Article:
Tuesday, October 31, 2006

You're suing for how much????!!!!

People often get excited about the amount asked for in a lawsuit. In our recent suit against the Rensselaer District Attorney we asked for $52,000,000 (52 million dollars). This reminds me of when Dr. Evil threatened to destroy the world unless world leaders gave him ONE MILLION DOLLARS (which he quickly corrected after being prompted).

Some people have told me that $52 million is too high. This misses the legal meaning of the number.

It's known as an ad damnum clause (and no, that does not mean that all lawyers are damned). The amount stated in an ad damnum clause has almost no meaning in a lawsuit. The jury is not told how much is stated there.

It does have one important effect. It serves as a cap. If a jury awards more than the amount you put in your ad damnum clause, you are limited to your ad damnum clause instead of getting what the jury awarded. And you also get hit with a malpractice suit from your client because you didn't ask for enough money. Unless you make a motion to amend your ad damnum clause immediately, which will usually be granted, so even then it doesn't matter so much.

What this means is that the amount one sues for is not what you expect to get. The number is chosen to be so high that it's extremely unlikely a jury will go higher.

In most cases I don't even state a number. It's not required. Well, not unless the other side demands that you put a number down, in which case I'd put $10 billion just to show them. :-)

However, it is required in federal cases, particularly for "diversity jurisdiction" where the amount in controversy has to exceed $75,000 (last time I checked).

So next time you hear that there's a lawsuit for 97 gajillion dollars, please recognize that it could be 2 gajillion or 134 ungabungajillion and it really just doesn't matter a whole lot. The jury decides what the case is worth, not the lawyers.

Friday, October 27, 2006


Recent events prompted me to reread the standards for extradition. It has been suggested by some that the District Attorney's role in such matters is limited.

To clarify on this point, below are excerpts from the text of Section 570.54 of New York's Criminal Procedure Law. I've added boldface for emphasis.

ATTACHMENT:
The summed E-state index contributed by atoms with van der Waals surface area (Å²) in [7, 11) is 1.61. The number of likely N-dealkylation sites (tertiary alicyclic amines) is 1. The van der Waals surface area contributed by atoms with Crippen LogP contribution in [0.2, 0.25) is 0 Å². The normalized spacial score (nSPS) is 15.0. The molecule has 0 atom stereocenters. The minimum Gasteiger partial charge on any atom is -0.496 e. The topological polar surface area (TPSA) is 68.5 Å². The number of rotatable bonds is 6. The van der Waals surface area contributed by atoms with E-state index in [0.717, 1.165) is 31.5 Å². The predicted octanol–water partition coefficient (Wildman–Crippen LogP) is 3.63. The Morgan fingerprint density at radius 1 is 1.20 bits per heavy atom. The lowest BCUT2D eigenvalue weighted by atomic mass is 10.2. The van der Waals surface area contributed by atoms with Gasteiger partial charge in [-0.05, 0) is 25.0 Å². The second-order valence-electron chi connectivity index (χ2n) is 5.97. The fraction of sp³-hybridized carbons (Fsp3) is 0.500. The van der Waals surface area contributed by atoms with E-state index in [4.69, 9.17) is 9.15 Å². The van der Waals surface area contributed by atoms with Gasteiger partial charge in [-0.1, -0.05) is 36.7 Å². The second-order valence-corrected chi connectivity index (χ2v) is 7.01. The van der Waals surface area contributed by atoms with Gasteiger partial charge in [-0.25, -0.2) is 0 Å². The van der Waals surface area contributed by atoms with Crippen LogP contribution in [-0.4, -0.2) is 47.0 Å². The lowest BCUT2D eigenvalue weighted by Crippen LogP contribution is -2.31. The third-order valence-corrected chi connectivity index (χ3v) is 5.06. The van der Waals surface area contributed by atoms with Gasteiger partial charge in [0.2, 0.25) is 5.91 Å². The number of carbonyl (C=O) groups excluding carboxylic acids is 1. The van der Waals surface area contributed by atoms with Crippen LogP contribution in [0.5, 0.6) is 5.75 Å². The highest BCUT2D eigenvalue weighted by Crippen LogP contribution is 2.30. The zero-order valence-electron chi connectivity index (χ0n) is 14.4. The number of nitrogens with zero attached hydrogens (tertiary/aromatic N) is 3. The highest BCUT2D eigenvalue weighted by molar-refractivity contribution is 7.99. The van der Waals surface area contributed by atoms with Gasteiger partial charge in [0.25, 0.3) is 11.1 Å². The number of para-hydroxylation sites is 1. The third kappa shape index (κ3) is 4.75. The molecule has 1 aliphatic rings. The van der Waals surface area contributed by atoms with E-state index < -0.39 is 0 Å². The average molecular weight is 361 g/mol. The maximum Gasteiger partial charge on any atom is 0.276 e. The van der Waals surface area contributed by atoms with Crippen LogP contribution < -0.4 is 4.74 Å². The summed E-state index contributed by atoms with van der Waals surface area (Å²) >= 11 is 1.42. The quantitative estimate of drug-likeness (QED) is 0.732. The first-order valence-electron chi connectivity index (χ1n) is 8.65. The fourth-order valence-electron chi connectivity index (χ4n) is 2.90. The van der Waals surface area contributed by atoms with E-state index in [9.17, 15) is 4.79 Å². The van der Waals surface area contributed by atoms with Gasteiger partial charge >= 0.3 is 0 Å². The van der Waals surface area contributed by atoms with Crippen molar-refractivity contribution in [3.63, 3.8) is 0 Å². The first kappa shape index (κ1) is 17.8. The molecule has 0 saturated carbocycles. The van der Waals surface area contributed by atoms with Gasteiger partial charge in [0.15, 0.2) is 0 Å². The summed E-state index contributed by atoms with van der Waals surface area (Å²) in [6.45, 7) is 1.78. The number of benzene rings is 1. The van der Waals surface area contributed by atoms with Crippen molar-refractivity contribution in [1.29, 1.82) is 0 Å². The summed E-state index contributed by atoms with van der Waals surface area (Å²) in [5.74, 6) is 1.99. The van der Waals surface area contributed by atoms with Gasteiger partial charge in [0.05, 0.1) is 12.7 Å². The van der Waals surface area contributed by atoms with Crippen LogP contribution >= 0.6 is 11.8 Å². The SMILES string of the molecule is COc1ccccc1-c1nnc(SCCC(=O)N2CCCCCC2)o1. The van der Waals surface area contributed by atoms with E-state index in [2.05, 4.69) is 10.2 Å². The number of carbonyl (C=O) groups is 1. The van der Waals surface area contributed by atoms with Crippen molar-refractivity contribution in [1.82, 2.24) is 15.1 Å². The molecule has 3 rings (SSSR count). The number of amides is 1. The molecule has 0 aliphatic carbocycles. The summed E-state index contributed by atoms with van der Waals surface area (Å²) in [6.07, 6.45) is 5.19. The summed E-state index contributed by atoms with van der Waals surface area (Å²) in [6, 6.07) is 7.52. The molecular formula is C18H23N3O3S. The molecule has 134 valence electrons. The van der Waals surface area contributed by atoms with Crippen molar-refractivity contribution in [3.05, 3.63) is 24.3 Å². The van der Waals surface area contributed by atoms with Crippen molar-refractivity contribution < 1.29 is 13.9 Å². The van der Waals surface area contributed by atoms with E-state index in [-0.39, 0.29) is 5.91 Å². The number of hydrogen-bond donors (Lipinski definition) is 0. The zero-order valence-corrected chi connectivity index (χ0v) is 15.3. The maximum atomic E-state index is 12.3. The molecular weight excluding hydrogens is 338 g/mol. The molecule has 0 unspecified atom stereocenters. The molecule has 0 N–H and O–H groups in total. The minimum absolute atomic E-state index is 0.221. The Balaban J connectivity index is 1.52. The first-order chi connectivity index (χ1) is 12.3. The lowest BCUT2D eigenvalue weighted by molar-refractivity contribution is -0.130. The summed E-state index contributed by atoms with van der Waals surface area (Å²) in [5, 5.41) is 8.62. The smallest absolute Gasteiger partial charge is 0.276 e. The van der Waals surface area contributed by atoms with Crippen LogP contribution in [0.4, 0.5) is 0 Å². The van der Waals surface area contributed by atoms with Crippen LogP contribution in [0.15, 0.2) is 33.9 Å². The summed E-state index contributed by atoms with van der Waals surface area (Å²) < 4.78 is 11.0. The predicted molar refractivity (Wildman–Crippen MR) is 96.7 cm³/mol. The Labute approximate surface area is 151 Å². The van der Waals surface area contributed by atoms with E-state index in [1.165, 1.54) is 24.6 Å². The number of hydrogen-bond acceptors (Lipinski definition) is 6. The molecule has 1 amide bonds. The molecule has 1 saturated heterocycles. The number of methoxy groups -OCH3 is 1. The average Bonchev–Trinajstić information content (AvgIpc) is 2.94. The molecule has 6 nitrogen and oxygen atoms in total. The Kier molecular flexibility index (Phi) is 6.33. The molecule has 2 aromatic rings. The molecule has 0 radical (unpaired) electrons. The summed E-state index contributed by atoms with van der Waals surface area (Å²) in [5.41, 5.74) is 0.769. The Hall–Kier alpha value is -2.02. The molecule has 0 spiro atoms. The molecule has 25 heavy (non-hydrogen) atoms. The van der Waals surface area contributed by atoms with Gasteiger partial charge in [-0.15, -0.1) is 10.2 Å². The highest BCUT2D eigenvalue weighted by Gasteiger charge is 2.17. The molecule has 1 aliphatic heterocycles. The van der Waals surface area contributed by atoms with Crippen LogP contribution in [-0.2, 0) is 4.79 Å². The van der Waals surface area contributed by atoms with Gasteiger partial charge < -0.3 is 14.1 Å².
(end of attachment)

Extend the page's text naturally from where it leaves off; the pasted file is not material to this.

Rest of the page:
1. When the return to this state of a person charged with crime in this state is required, the district attorney of the county in which the offense was committed ... shall present to the governor his written application ... [stating] the name of the person so charged, the crime charged against him, the approximate time, place, and circumstances of its commission, ... and certifying that, in the opinion of the said district attorney ... the ends of justice require the arrest and return of the accused to this state for trial ....

One would think that in order to state the circumstances and certify the opinion, the district attorney might need to read the file.

Sunday, October 22, 2006

Moments of stress

It's not all fun, games, and dancing in the fields.

I'm starting a DWI trial tomorrow - should be a short one, but still that gets stressful.

A few days ago I was contacted by a prospective zoning client. I was retained on Saturday (yesterday as I write) and upon review decided we need to act right away to get papers filed to seek a temporary restraining order. But I'm on trial Monday so I've asked one of my of-counsel to do all the running around that's required. I spent several hours today putting together the paperwork, and writing extremely detailed instructions because my other of-counsel, who is more experienced with such things, has to go out of town Monday.

While all this is going on, we have a new paralegal and we haven't assembled her desk yet. And we've got a whole bunch of other stuff going on. I'd really like to get to the point where the staff does most of the legal work and I run the office and cover the gaps. But it's going to take time to get there.

And of course I'm doing this silly running for Congress thing while I'm at it, and then there's that family that I'm supposed to spend time with.

Sooner or later this should all straighten out, right?

Saturday, October 14, 2006

Attorney websites and ethics

Back in July I did a post about the proposed rules for Attorney Advertising and how they affect the web. I did another post about it these ethical issues in attorney advertising in June.

So I was reading an e-mail today and noticed a sponsored link for New Jersey Traffic Tickets - the website is www -dot- NewJerseyTrafficTickets -dot- us. I use the -dot- instead of . to prevent them from getting an inbound link from this blog which might help their site's ranking. While perusing their site I ended up on another one of their sites, newyorktraffictickets -dot- us. I still haven't figured out how I got to the second site.

Anyway, these sites present ethical issues that should be dealt with regardless of the new rules. For example, the sites do not identify the names of the lawyers or law firms behind them. The sites give an address in Woodbridge NJ, but in a search I was unable to find any law firm in the listed suite (there are 2 or 3 firms in the building, but apparently not in that suite. They claim to have a team of 7 lawyers. Are all 7 lawyers admitted in both New York and New Jersey?